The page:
Skitter is the bodily bouncing of a plane provoked by the shock of the cutter hitting the leading edge of the wood. This makes the plane bounce, land again, cut a bit, bounce again and so on, rather like a stone skittering on the surface of a pond.
This results in deepish marks, unlike chatter marks since these are fairly well-spaced. Loose frogs and loose lever caps can increase the possibility and severity of skitter, but even with a tightly-tuned plane it happens to all of us.
Chatter is evidence of a plane's misbehaviour that produces regularly spaced very shallow marks very roughly 1mm apart or less. Look for a slack lever cam failing to properly hold down the cutting iron.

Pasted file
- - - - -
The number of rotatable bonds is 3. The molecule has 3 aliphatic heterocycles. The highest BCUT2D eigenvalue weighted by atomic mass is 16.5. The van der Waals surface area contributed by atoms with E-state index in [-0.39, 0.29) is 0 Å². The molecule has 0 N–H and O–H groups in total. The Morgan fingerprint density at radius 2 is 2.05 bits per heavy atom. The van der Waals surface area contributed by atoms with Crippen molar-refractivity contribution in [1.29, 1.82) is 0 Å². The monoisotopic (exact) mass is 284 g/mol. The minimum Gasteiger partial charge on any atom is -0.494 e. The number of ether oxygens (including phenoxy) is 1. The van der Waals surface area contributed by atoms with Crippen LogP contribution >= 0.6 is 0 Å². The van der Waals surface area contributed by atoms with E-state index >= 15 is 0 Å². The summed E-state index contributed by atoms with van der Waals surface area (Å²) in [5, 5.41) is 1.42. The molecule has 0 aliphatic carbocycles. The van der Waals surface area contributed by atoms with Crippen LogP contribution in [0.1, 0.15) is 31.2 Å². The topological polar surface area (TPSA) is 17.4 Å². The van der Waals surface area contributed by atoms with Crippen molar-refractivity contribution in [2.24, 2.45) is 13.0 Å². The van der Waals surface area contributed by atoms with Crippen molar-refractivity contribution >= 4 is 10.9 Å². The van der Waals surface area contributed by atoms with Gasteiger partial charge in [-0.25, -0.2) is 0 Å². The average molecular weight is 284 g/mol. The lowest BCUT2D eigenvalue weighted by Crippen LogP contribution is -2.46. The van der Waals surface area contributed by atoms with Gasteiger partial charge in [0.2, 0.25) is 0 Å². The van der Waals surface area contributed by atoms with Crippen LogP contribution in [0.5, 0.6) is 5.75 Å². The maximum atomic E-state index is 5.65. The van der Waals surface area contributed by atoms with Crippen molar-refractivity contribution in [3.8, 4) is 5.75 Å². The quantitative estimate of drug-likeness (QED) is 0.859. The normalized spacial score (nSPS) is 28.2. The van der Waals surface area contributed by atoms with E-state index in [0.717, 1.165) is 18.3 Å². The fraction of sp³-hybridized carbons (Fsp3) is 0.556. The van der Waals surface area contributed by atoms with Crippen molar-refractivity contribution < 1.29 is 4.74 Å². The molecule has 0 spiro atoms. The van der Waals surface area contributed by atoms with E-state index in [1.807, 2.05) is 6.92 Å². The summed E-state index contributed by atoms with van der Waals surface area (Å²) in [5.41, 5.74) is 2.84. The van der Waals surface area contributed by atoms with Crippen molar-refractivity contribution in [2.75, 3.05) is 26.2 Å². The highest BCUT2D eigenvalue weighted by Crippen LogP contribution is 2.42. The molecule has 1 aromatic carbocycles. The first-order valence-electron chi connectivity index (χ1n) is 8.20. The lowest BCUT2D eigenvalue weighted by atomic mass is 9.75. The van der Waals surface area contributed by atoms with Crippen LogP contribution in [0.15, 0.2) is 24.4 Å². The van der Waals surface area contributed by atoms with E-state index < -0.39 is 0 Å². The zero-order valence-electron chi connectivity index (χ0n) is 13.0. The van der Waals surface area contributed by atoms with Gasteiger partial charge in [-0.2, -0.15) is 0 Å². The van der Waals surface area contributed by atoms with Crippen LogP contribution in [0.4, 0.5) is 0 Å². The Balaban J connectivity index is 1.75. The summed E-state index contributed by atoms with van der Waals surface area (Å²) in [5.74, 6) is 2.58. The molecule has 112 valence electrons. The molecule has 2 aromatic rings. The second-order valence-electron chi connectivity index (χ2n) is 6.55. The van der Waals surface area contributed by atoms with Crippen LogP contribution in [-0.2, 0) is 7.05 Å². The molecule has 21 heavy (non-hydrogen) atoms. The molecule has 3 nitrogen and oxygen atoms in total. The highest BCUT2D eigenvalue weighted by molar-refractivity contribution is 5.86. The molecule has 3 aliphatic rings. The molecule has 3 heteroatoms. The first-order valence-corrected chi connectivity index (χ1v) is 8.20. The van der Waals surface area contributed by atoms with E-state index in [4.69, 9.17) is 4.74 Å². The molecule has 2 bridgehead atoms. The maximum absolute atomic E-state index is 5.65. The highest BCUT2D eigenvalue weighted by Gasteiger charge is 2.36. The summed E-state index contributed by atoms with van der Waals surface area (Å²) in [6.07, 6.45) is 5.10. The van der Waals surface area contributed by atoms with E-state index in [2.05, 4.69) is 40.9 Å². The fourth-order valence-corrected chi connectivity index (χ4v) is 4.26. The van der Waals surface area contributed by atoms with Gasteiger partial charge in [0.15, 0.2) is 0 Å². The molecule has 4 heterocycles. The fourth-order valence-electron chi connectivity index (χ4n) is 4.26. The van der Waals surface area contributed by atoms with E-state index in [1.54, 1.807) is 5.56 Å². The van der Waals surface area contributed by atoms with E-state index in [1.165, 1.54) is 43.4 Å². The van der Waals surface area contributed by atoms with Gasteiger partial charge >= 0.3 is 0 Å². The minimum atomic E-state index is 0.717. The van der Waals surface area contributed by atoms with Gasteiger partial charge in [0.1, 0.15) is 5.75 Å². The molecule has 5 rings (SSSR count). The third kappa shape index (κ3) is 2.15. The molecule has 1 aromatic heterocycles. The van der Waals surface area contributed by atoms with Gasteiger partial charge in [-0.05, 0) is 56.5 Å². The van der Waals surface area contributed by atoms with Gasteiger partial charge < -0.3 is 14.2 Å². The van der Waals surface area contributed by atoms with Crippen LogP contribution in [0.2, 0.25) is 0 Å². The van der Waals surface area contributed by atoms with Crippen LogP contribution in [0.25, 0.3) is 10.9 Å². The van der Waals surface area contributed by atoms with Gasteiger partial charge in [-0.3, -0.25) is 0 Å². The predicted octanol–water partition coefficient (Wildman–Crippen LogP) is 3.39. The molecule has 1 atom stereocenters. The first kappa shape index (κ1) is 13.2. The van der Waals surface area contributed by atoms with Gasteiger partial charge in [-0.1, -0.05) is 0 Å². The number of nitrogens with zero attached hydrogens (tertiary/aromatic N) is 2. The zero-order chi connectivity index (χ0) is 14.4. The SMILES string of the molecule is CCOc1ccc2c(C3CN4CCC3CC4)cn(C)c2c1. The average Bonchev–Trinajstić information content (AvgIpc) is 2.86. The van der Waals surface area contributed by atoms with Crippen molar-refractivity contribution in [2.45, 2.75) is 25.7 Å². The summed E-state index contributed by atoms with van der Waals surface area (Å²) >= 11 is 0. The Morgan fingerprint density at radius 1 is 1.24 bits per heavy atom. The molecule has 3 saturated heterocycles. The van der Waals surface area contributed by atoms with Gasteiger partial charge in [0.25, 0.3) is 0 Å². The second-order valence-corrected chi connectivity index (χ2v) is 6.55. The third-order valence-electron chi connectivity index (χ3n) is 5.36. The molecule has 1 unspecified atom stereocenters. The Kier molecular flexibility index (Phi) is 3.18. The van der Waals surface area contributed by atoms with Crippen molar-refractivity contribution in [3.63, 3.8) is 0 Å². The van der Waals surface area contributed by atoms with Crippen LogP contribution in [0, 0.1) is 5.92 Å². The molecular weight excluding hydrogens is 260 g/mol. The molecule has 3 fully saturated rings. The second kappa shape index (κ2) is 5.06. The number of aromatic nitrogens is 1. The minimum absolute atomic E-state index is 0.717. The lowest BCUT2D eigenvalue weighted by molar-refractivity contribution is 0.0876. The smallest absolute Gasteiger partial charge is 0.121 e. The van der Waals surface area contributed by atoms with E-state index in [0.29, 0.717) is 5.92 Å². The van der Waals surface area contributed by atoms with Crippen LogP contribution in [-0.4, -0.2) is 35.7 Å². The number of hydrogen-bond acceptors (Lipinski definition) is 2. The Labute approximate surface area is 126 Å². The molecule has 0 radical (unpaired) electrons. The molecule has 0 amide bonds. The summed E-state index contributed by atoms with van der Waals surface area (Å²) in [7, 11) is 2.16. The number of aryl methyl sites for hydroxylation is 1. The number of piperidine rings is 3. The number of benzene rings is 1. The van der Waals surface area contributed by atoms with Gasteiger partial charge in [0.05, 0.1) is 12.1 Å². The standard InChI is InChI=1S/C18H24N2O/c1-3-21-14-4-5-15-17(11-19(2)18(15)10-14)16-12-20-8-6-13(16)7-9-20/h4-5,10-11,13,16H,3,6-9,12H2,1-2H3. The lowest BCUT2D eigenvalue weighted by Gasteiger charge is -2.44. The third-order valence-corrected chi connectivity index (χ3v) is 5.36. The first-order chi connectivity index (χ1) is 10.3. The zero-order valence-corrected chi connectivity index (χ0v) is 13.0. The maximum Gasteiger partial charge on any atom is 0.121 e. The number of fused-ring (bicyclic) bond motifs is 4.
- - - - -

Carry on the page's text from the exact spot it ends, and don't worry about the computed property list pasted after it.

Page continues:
In fact,the only way I could get my Stanley smoother to do this was to so loosen the lever cap screw that the lever cap almost rattled as I worked.
The lever cap setting screw should be so adjusted that one can only just release the lever with finger and thumb and the feed wheel can be conveniently operated. Naturally, the cap iron should be a good fit against the cutting iron.
Have a sharp iron.
Slightly slew the plane, say up to 20 degrees, so that the cutter meets the wood at an angle.
Adopt a very deliberate military style "Plonk plane down. Pause two-three...... Push. Pause two-three"......., and so on.